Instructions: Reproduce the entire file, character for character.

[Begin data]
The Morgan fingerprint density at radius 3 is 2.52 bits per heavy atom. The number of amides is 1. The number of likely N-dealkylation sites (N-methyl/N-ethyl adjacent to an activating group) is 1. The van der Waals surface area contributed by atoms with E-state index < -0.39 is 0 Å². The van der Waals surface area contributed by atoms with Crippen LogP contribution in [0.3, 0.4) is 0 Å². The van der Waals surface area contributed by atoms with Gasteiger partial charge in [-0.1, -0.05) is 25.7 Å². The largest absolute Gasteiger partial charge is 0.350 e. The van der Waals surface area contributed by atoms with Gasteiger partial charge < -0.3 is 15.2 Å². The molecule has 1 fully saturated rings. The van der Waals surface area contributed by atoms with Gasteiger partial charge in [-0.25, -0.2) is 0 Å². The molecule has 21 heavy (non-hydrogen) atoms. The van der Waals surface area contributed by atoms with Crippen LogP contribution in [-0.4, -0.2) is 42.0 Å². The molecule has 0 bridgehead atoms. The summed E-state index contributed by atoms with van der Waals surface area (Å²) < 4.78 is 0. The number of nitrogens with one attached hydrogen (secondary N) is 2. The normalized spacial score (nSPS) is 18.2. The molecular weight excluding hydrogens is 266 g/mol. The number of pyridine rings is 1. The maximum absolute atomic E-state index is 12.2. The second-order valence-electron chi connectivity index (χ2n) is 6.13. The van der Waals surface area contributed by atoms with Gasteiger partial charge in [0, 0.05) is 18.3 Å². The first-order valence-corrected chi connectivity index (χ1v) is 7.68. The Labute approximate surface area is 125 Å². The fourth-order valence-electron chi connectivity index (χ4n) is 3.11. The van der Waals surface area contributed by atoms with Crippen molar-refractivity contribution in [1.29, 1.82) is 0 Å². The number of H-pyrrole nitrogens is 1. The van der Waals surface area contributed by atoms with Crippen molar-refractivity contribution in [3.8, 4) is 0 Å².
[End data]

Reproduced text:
The Morgan fingerprint density at radius 3 is 2.52 bits per heavy atom. The number of amides is 1. The number of likely N-dealkylation sites (N-methyl/N-ethyl adjacent to an activating group) is 1. The van der Waals surface area contributed by atoms with E-state index < -0.39 is 0 Å². The van der Waals surface area contributed by atoms with Crippen LogP contribution in [0.3, 0.4) is 0 Å². The van der Waals surface area contributed by atoms with Gasteiger partial charge in [-0.1, -0.05) is 25.7 Å². The largest absolute Gasteiger partial charge is 0.350 e. The van der Waals surface area contributed by atoms with Gasteiger partial charge < -0.3 is 15.2 Å². The molecule has 1 fully saturated rings. The van der Waals surface area contributed by atoms with Gasteiger partial charge in [-0.25, -0.2) is 0 Å². The molecule has 21 heavy (non-hydrogen) atoms. The van der Waals surface area contributed by atoms with Crippen LogP contribution in [-0.4, -0.2) is 42.0 Å². The molecule has 0 bridgehead atoms. The summed E-state index contributed by atoms with van der Waals surface area (Å²) < 4.78 is 0. The number of nitrogens with one attached hydrogen (secondary N) is 2. The normalized spacial score (nSPS) is 18.2. The molecular weight excluding hydrogens is 266 g/mol. The number of pyridine rings is 1. The maximum absolute atomic E-state index is 12.2. The second-order valence-electron chi connectivity index (χ2n) is 6.13. The van der Waals surface area contributed by atoms with Gasteiger partial charge in [0, 0.05) is 18.3 Å². The first-order valence-corrected chi connectivity index (χ1v) is 7.68. The Labute approximate surface area is 125 Å². The fourth-order valence-electron chi connectivity index (χ4n) is 3.11. The van der Waals surface area contributed by atoms with Crippen molar-refractivity contribution in [1.29, 1.82) is 0 Å². The number of H-pyrrole nitrogens is 1. The van der Waals surface area contributed by atoms with Crippen molar-refractivity contribution in [3.8, 4) is 0 Å².